On March 26th 2021, hristine Lagarde responded to a question of several MEPs regarding the ECB’s climate change policy. Once again, her response struggles to the ECB’s inaction. Reclaim Finance unpacks the ECB President’s arguments.
Beyond exploratory work, the ECB should adopt a precautionary approach to climate risks
Christine Lagarde highlights the ECB’s work on climate risks, through stress-tests, ESRB research and a Supervisory Guide. If the ECB has been making steady progress toward a better understanding of climate related risks, this exploratory work is yet to produce concrete measures, notably adjustments on macro or micro prudential requirements. In fact, as the G20 Green Central Bank Scorecard reveals, the ECB and European regulators have taken no measures that would account for the risks concentrated in high carbon sectors.
This is especially problematic as all climate risks analysis – including the ECB’s – show that delaying action severely increases climate risk. While a delayed but fast-tracked transition will mainly increase transition risks, thus impacting the most carbon intensive sectors first, any global warming overshoot will significantly raise physical risks that negatively impact all economic activities – even in non-climate sensitive sectors – and overwhelmingly impact the most vulnerable communities.
ECB should adopt a precautionary approach to climate risks, i.e contribute to mitigating climate change to minimize the risks. Such an approach is all the more necessary given that it is impossible to perfectly predict climate change and its impacts. To respect their mandates, financial regulators need to consider the radical uncertainty which characterizes the related risks.
Christine Lagarde ignores the ECB’s carbon bias
When talking about the ECB’s asset purchases, focuses on the purchases of supposedly “green” or “sustainable” assets but:
- The ECB now accepts as collateral and buys “sustainability linked bonds”, which are a new asset class that emerged in 2020 and which link the bond issuance to ESG objectives. These assets remain rare and are often linked to very weak ESG objectives; consequently they can easily turn into greenwashing. Reclaim Finance notably analyzed a “sustainability linked” credit facility that rely on the same logic and will finance a new tar sands pipeline project.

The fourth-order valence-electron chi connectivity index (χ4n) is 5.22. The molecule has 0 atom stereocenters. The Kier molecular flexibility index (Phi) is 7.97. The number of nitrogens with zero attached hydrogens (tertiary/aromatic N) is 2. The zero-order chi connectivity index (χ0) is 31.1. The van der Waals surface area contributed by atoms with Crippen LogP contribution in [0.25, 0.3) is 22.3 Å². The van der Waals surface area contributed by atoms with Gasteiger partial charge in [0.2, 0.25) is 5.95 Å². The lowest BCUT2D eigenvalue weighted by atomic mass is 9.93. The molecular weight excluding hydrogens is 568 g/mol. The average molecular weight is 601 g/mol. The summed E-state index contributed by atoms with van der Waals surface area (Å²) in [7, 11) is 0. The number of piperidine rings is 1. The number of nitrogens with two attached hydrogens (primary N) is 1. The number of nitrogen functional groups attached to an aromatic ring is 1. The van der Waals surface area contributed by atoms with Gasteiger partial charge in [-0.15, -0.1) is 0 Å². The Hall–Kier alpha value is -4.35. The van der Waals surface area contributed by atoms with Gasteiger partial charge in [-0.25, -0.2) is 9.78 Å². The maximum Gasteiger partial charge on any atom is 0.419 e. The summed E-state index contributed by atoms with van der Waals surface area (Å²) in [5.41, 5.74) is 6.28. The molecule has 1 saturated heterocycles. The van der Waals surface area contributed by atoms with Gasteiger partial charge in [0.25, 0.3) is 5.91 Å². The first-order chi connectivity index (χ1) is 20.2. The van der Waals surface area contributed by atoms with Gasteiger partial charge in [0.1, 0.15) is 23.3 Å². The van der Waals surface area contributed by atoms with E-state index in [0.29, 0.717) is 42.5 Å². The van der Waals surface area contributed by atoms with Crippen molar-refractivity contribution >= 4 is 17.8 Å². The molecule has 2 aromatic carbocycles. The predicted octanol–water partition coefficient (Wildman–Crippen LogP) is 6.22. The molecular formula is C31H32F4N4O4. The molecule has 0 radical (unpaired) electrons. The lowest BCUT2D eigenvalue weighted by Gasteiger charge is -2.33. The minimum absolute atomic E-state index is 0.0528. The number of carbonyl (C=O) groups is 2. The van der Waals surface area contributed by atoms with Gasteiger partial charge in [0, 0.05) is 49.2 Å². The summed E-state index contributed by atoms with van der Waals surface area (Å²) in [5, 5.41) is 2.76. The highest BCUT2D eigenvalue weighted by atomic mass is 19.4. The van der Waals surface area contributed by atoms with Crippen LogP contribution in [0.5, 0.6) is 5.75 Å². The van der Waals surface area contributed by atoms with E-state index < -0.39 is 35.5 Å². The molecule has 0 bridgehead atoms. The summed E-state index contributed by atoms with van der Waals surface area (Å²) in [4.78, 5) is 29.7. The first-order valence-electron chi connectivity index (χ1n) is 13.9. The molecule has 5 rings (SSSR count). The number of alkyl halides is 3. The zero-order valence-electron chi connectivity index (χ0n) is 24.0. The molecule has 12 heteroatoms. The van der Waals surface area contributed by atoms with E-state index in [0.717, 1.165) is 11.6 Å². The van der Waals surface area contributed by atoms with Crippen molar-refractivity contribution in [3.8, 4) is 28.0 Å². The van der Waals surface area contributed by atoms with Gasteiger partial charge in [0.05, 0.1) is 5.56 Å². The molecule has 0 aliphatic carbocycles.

- Green bonds can also turn to greenwashing, either by supporting projects that are not truly green or by contributing to finance emitters that do not credibly plan to transition. Recent studies suggest that green bond emissions are not tied to lower GHG.
- The purchase of green bonds and “sustainability linked” bonds logically follows from the ECB “market neutrality” principle, it is not a proactive step to be “greener”. As these assets emerge, the ECB follows the market and buys more of them.
More importantly, Lagarde forgets that its asset purchases and collateral framework are both skewed toward carbon intensive activities. Isabel Schnabel and Klaas Knot have recognized the need to change the ECB’s asset purchase benchmark and the Bank of England already announced that it would exclude big polluters from its own purchases by the end of 2021. The ECB’s carbon bias notably means that it supports fossil fuel companies, even when they are planning numerous new fossil projects. Furthermore, it should be noted that the ECB refuse to disclose information that would allow it to assess more precisely the climate impact and exposure of its asset purchases.
The ECB’s carbon bias is mainly the consequence of its current “market neutrality” principle. This principle is a dangerous myth and should be reviewed.
ECB non-monetary portfolios are another ECB grey area
Despite the recent decision mentioned by President Lagarde to adopt a common stance for climate change-related sustainable investments in non-monetary policy portfolios, the ECB publishes very little information on its non-monetary portfolios.
The ECB indicates that it applies a “sustainable and responsible investment” (SRI) strategy but refused Reclaim Finance’s request for a detailed disclosure of this strategy and the criteria it contains. In the wake of this refusal, the information available suggests that the ECB’s SRI strategy is limited to targeting “an increase in its share of green securities over time”. As a recent decision suggests, this means that the ECB will buy more green bonds. However, this tells us nothing about the ECB’s investments in carbon–intensive assets and activities.
The ECB’s main objective for non-monetary portfolios remains to generate maximum returns. It is more than likely that a significant share is invested in high carbon sectors, including in fossil fuels.